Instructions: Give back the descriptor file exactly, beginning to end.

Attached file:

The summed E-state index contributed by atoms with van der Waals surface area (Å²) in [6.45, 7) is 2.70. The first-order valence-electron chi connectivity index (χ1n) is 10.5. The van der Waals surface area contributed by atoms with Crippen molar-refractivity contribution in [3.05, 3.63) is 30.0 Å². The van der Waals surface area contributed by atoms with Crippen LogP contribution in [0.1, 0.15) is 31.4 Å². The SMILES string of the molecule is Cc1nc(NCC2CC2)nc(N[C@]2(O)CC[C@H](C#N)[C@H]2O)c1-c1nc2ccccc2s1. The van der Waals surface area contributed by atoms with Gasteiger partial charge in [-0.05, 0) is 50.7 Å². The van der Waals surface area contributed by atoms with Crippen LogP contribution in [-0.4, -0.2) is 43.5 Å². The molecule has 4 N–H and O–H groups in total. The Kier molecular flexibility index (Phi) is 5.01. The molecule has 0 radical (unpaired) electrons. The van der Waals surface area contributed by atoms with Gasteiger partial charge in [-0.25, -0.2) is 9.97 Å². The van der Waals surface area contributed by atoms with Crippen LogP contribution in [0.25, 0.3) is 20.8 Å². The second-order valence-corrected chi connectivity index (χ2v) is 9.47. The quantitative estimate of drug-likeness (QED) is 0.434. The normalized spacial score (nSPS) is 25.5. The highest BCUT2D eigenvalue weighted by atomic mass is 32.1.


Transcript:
The summed E-state index contributed by atoms with van der Waals surface area (Å²) in [6.45, 7) is 2.70. The first-order valence-electron chi connectivity index (χ1n) is 10.5. The van der Waals surface area contributed by atoms with Crippen molar-refractivity contribution in [3.05, 3.63) is 30.0 Å². The van der Waals surface area contributed by atoms with Crippen LogP contribution in [0.1, 0.15) is 31.4 Å². The SMILES string of the molecule is Cc1nc(NCC2CC2)nc(N[C@]2(O)CC[C@H](C#N)[C@H]2O)c1-c1nc2ccccc2s1. The van der Waals surface area contributed by atoms with Gasteiger partial charge in [-0.05, 0) is 50.7 Å². The van der Waals surface area contributed by atoms with Crippen LogP contribution in [-0.4, -0.2) is 43.5 Å². The molecule has 4 N–H and O–H groups in total. The Kier molecular flexibility index (Phi) is 5.01. The molecule has 0 radical (unpaired) electrons. The van der Waals surface area contributed by atoms with Gasteiger partial charge in [-0.25, -0.2) is 9.97 Å². The van der Waals surface area contributed by atoms with Crippen LogP contribution in [0.25, 0.3) is 20.8 Å². The second-order valence-corrected chi connectivity index (χ2v) is 9.47. The quantitative estimate of drug-likeness (QED) is 0.434. The normalized spacial score (nSPS) is 25.5. The highest BCUT2D eigenvalue weighted by atomic mass is 32.1.